The Story of "A Story of the Game Without A Story"

NM GreenLaser
Jan 2, 2010, 12:00 AM |
7 | Endgames

The following endgame analysis stems from a game between Andy Soltis and Joe Tamargo in the Marshall Chess Club Championship of 1976. Andrew Soltis was born May 28, 1947 in Hazelton, Pennsylvania. He became an international master in 1974 and a grandmaster in 1980. He has written dozens of chess books and has a column in Chess Life and in the New York Post. Joseph Santiago Tamargo was born November 7, 1938 in New York City. He is a master in chess and in go. The few games of his in databases are sometimes listed incorrectly under Tomargo. At his peak, he was rated about 2330 which placed him number 30 in the US during a time of deflated ratings.

This game came to my attention about nine years ago in an internet chess group discussion. It was claimed that Soltis resigned in a won position. It was argued, instead, that it was a drawn position. Collectors of incorrect resignations were adding it to their collections. It was regarded as worthy as an incorrect grandmaster resignation. Actually, Andy was not yet a GM, but was an IM. I looked at the position one afternoon, without an analysis engine, and decided that Soltis had resigned in a lost position. When I showed analysis, it was disputed until it was accepted. Then I was told that there was no story if Soltis had resigned in a lost position and that it was even evil of me to show that. I published the analysis on line as "A Story of the Game Without A Story."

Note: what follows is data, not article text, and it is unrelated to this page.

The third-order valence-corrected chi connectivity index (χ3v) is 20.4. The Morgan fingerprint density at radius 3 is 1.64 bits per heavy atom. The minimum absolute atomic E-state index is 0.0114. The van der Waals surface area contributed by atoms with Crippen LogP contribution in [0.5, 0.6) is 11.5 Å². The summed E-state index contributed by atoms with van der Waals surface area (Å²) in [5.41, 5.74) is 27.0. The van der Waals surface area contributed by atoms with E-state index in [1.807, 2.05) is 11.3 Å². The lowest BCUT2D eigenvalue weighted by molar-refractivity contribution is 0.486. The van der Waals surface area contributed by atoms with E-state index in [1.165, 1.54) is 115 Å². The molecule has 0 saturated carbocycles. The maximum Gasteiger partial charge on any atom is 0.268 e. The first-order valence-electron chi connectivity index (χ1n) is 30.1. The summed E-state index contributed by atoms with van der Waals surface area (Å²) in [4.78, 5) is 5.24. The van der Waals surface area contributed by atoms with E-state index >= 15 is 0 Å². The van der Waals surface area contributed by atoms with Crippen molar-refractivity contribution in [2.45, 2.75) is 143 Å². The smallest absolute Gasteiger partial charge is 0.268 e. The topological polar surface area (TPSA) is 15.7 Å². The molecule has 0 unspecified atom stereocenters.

I was told that the game had been analyzed after it was played and was being analyzed again at the Marshall Chess Club by strong masters and that nobody had used my idea of how to play the ending. It was stated that I had worked on it with a chess engine for two months. That was not true. It was claimed that the fact that Soltis was lost did not matter because Tamargo would never have figured it out with the clock ticking (they ticked in 1976). Apparently, Soltis had a higher regard for Tamargo and his position. Joe had won every game in the event and went on to win it. If I quickly grasped how to play to win, Joe could have also. It is true that Andy could have played on instead of resigning to make Joe play correctly. I suppose if the game had been played out there would have been no story of a questioned resignation regardless of the result.

The winning method requires Black to retain at least one pawn. In order to do that the relative king positions are important. This is my improvement over prior analysis. Black has to use the rook in an active way to shepherd all of White's forces. The White pawns must be watched, the king limited, and the bishop chased and even threatened with sacrificial capture on c3 or a3. 


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